Guidelines for reading questions and interpreting data

There are multiple ways in which to ask questions and collect data when conducting survey research. It is important to think clearly about what the goal and purpose of each question is so that the best format can be selected. Once data are collected, reporting and interpreting the data accurately is as important as asking the questions. Maintaining an understanding of the question structure will allow for correct interpretation.

We have provided a few examples here to help Stress in America™ readers better understand the purpose of different question structures and the importance of using accurate language when interpreting the data. In this methodology, we do not cover every kind of question that can be asked in survey research; rather, we include a few question structures that we have found are commonly misreported.

Grid questions — evaluating multiple attributes or characteristics on the same scale

 

How important are each of the following to you?

 

Extremely Important

Very Important

Important

Somewhat Important

Not at All Important

Having good relationships with my family

51%

26%

17%

5%

2%

Getting enough sleep

30%

33%

28%

7%

2%

Doing well in my
career/studies/school

30%

30%

27%

9%

3%

Having good relationships with my friends

29%

33%

28%

9%

2%

Managing stress

28%

33%

27%

8%

4%

Eating healthy

24%

31%

31%

12%

2%

Being physically active or fit

24%

26%

33%

14%

3%

BASE: All respondents (Adults n=1950)
What is a grid question?
  • Allows respondents to evaluate multiple attributes or characteristics using the same scale.
    • Attitudes, perceptions, behaviors, etc.
  • Has scales that can vary and measure various attitudes or behaviors.
    • Importance, agreement, likelihood, favorability, etc.
What does a grid question measure?
  • Measures the level of endorsement for a particular attitude, perception or behavior.
  • Evaluates attributes independently.
  • Provides insight into the strength and depth of feeling for each attribute.
What does a grid question not measure?
  • Does not measure absolutes.
  • Does not ask respondents to “rank” attributes.
  • Reporting should reflect that respondents did not “rank” items against each other.

Reporting: When reporting on data collected in a grid question, it is important to remember what these questions do and do not measure.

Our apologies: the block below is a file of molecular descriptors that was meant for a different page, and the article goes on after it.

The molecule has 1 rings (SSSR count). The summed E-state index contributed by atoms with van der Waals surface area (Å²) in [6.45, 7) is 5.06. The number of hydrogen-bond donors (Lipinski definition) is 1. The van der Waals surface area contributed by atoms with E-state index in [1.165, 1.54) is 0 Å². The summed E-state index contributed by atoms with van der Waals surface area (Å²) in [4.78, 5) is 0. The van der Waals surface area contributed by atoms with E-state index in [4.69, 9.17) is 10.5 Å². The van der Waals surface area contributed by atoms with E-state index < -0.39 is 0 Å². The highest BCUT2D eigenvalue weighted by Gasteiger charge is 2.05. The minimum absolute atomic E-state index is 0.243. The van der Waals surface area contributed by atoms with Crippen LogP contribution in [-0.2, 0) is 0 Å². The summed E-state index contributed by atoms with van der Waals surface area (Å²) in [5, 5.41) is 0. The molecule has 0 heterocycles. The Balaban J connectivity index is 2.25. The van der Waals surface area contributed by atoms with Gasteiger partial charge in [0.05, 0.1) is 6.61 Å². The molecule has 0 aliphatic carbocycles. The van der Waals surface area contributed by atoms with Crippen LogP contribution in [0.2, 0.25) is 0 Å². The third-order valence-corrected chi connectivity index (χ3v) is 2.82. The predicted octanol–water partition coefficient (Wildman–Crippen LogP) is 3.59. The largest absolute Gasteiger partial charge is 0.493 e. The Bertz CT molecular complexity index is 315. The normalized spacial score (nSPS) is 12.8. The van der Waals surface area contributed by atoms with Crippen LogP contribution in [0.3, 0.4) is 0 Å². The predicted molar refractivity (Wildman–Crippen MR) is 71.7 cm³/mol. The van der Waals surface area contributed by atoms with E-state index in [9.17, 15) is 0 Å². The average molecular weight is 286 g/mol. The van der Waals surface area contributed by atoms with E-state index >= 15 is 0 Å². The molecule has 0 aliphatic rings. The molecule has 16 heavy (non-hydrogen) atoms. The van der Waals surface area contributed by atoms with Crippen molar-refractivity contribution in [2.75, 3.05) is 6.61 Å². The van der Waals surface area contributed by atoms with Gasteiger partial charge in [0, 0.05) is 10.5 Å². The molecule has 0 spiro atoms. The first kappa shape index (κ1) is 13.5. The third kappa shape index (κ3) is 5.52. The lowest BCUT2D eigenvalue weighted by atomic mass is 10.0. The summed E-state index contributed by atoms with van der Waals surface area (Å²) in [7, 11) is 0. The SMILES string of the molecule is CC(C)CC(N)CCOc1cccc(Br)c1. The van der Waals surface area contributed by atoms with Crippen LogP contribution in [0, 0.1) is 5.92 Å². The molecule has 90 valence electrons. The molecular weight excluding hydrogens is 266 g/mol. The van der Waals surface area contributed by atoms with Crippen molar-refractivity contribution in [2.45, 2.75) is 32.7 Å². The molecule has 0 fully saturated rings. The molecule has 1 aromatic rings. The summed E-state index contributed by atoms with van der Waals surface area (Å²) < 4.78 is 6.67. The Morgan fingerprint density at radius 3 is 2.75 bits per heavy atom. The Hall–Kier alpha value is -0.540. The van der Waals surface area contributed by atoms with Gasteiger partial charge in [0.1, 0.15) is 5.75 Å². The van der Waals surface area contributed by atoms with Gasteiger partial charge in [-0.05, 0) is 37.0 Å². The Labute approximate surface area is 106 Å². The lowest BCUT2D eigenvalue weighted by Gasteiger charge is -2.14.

Type of Reporting

Correct

Incorrect

Rationale

… when reporting on individual attributes evaluated in the grid

Seventy-seven percent of adults think having good relationships with family is extremely or very important.

Seventy-seven percent of adults think having good relationships with family is important, with 51 percent saying it is extremely important and 26 percent saying it is very important.

Having good relationships with family is the most important thing in people’s lives (51 percent).

The question measures the degree of importance placed on each item.

In each of these examples, the incorrect statement is misleading because the finding is reported as if the question asked for a “ranking,” rather than a “rating.”

With the grid question format, respondents are not asked to make a direct comparison between the attributes that may have resulted in a different finding. As such, while we can discuss which attributes the sample is most likely to rate “important,” we cannot state that one is more important than another.

… when comparing multiple attributes

Many adults believe that having good relationships with family (51 percent), doing well in my career/ studies/school (30 percent) and having good relationships with friends (29 percent) are extremely important to them.

The areas of life most commonly seen as important are having good relationships with family (51 percent), doing well in my career/studies/school (30 percent) and having good relationships with friends (29 percent).

The most important areas of life are having good relationships with family (51 percent), doing well in my career/studies/school (30 percent) and having good relationships with friends (29 percent).

Americans rank having good relationships with family (51 percent) ahead of doing well in my career/studies/school (30 percent).

Having good relationships with family (51 percent) is more important than having good relationships with friends (29 percent).

… when comparing subgroups on individual attributes

Women (80 percent) are more likely than men (73 percent) to think having good relationships with family is extremely or very important.

More women (80 percent) than men (73 percent) think having good relationships with family is extremely or very important.

 

Women think that having good relationships with family (80 percent extremely or very important) is more important than having good relationships with friends (65 percent).

Grid questions: Key takeaways
  • Grid questions measure multiple attributes across the same scale.
  • They are “rating” questions, not “ranking” questions.
  • They measure attributes as they relate to each other, but not absolutes.
  • They indicate the level of endorsement (e.g., importance, agreement, etc.) for each attribute.
Simple scaled questions — eliciting a specific attitude or behavior from a respondent
How would you rate your overall health?

Excellent

7%

Very Good

28%

Good

45%

Fair

18%

Poor

3%

BASE: All respondents (Adults n=1950)
What is a simple scaled question ?
  • Asks about specific attitudes or behaviors.
  • Has scales that can vary and measure various attitudes or behaviors.
    • Importance, agreement, likelihood, favorability, etc.
What does a simple scaled question measure?
  • Measures the level of endorsement for a specific attitude, perception or behavior.